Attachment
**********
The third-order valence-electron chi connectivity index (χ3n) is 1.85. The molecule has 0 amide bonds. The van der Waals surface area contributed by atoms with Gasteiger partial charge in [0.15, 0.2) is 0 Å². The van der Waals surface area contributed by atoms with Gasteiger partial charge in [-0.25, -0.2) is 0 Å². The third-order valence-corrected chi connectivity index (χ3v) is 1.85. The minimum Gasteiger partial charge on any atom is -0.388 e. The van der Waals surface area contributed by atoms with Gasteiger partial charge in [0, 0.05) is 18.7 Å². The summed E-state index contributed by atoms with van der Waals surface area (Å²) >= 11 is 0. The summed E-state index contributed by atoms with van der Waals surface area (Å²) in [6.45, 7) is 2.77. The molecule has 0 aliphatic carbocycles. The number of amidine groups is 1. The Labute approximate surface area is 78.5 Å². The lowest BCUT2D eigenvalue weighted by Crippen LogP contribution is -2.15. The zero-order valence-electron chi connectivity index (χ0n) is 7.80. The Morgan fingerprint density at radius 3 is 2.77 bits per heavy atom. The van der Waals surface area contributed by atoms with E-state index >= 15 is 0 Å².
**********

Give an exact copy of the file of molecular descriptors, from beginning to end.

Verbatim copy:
The third-order valence-electron chi connectivity index (χ3n) is 1.85. The molecule has 0 amide bonds. The van der Waals surface area contributed by atoms with Gasteiger partial charge in [0.15, 0.2) is 0 Å². The van der Waals surface area contributed by atoms with Gasteiger partial charge in [-0.25, -0.2) is 0 Å². The third-order valence-corrected chi connectivity index (χ3v) is 1.85. The minimum Gasteiger partial charge on any atom is -0.388 e. The van der Waals surface area contributed by atoms with Gasteiger partial charge in [0, 0.05) is 18.7 Å². The summed E-state index contributed by atoms with van der Waals surface area (Å²) >= 11 is 0. The summed E-state index contributed by atoms with van der Waals surface area (Å²) in [6.45, 7) is 2.77. The molecule has 0 aliphatic carbocycles. The number of amidine groups is 1. The Labute approximate surface area is 78.5 Å². The lowest BCUT2D eigenvalue weighted by Crippen LogP contribution is -2.15. The zero-order valence-electron chi connectivity index (χ0n) is 7.80. The Morgan fingerprint density at radius 3 is 2.77 bits per heavy atom. The van der Waals surface area contributed by atoms with E-state index >= 15 is 0 Å².